Best Life Insurance Options for Veterans

Once you leave the military, you can choose whether to convert your SGLI policy or buy your own coverage.
Georgia Rose
By Georgia Rose 
Edited by Lisa Green

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When you’re a member of the military, many of your needs are taken care of, including access to inexpensive life insurance for you and your family. But the transition to civilian life can be difficult. Figuring out your own life insurance plan is one of the challenges.

The U.S. Department of Veterans Affairs offers life insurance benefits for veterans, as it does for active duty military. But VA life insurance policies aren't your only option. In some cases, buying coverage on your own may be your best bet.

Life insurance through the VA

When you join the military, you typically receive Servicemembers' Group Life Insurance, or SGLI. Veterans generally can convert that coverage to Veterans' Group Life Insurance within one year and 120 days of leaving active service. VGLI is a type of term life policy that stays in force as long as you pay the premiums. However, unlike level term life policies on the open market, VGLI’s premiums increase as you age.

The amount of coverage you can get is based on the amount of SGLI coverage you have. But until you reach 60, you can increase the VGLI death benefit by $25,000 every five years, up to $400,000.

If you convert your SGLI policy to VGLI coverage within 240 days of leaving service, you’re not required to provide proof of your health to qualify for coverage. However, if you apply after 240 days and before the end of the one-year-and-120-day window, you’ll likely have to submit evidence that you’re in good health as part of the application process.

VGLI is more expensive than SGLI, and unlike SGLI or private, level term plans, the monthly cost increases as you age. VGLI rate tables for 2021 show that a 40-year-old veteran would pay $480 per year for $250,000 of coverage, and the premium would increase to $630 a year at 45. By contrast, a 40-year-old applicant in excellent health can buy a level 30-year term life policy with the same amount of coverage for about $304 per year on the open market, according to Quotacy, a life insurance brokerage.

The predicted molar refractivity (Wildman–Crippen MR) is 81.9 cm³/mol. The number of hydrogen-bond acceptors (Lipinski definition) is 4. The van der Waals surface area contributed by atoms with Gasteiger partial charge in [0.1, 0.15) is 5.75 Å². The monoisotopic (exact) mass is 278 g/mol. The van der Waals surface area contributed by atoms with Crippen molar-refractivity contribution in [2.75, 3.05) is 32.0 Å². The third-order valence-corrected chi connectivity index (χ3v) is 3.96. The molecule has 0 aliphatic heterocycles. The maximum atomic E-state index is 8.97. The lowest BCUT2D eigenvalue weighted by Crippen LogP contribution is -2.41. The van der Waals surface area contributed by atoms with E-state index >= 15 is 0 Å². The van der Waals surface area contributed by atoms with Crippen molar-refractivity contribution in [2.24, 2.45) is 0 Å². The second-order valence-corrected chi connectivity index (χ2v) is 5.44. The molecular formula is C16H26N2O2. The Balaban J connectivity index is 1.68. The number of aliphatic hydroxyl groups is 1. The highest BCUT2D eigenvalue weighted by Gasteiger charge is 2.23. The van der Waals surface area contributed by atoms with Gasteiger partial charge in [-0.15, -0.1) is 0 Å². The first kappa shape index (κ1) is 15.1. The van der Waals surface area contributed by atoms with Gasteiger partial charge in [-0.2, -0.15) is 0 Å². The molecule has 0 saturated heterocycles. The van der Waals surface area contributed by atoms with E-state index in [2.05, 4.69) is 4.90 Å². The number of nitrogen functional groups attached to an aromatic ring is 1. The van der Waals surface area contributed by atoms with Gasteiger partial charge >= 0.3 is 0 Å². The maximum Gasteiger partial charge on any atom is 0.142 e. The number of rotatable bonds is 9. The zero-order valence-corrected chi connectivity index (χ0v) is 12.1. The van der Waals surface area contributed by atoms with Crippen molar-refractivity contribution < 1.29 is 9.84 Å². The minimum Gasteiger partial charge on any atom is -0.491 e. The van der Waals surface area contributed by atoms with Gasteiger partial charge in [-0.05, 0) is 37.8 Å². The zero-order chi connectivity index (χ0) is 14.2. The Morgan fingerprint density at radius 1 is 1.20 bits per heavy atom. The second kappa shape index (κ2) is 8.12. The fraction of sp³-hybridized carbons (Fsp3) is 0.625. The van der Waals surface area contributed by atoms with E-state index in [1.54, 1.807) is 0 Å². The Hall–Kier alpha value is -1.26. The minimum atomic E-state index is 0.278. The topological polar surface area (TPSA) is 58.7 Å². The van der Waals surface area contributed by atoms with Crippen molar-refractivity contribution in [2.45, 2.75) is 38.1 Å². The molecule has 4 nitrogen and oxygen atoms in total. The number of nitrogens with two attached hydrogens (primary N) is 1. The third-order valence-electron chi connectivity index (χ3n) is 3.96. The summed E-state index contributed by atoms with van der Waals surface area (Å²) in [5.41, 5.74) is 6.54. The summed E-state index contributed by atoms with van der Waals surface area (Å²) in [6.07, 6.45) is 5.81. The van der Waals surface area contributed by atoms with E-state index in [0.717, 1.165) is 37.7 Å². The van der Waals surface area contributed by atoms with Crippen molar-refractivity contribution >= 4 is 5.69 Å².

Life insurance for veterans with disabilities

The VA offers Service-Disabled Veterans Life Insurance, or S-DVI, policies to former military personnel with disabilities connected to their service. Rates are based on your age, and coverage amounts are low — the maximum amount is $10,000 with the possibility to buy $30,000 of supplemental coverage if you're totally disabled and unable to work.

Veterans with disabilities can also apply for a two-year extension of SGLI benefits. And if you suffer a terminal illness, you may receive up to half of your life insurance benefit to pay for treatment and final expenses.

Life insurance for veterans with medical issues

VGLI coverage may be a good option if you have a medical issue. You can qualify for VGLI coverage regardless of your health if you apply quickly after leaving the military. This means you may be able to get up to $400,000 of coverage without your medical history influencing the cost of your policy. Plus, VGLI coverage can be less expensive than some private options that skip the medical exam, such as guaranteed issue life insurance. These policies don’t require any information on your health, but typically offer lower coverage amounts at a higher cost.

For example, a $25,000 guaranteed issue policy for a 50-year-old man costs $844 per year, according to Quotacy. The same applicant can get $100,000 of coverage for $396 per year with a VGLI policy.

However, guaranteed issue premiums typically stay the same throughout your entire life, while premiums for VGLI coverage increase over time. So, it’s a good idea to get quotes from a range of private insurers before you make a decision.

Private life insurance policies for veterans

Whether you can find cheaper coverage elsewhere, want a policy that can build cash value, or need more than VA life insurance offers, you may decide to buy your own individual policy after you leave the military.

VGLI doesn’t offer extended coverage for spouses and children like the VA does for active military members with full SGLI coverage. So if you want additional coverage for your family, you’ll need to buy it on the open market. Military spouses who have coverage through Family Servicemembers’ Group Life Insurance, or FSGLI, may be able to convert this coverage to an individual policy.

Buy an individual policy

Although there are a variety of companies to choose from, you might want to check out insurers that cater to veterans, like the American Armed Forces Mutual Aid Association or USAA. These companies offer term and permanent coverage specifically geared to active and former military members and their families.

To find the best rates for a policy on the open market, you can compare life insurance quotes online or talk with a local independent life insurance agent.

Convert your VGLI policy to an individual one

If you want to convert your existing SGLI or VGLI coverage to an individual policy, you can do so through a participating company. VGLI policies can be converted at any time, while SGLI coverage must be converted within 120 days of leaving the military. You aren't required to provide medical information to insurers when converting your SGLI or VGLI coverage to an individual policy. However, an insurer may ask you questions about your health to see if you qualify for a lower rate.

Here's a list of participating companies:

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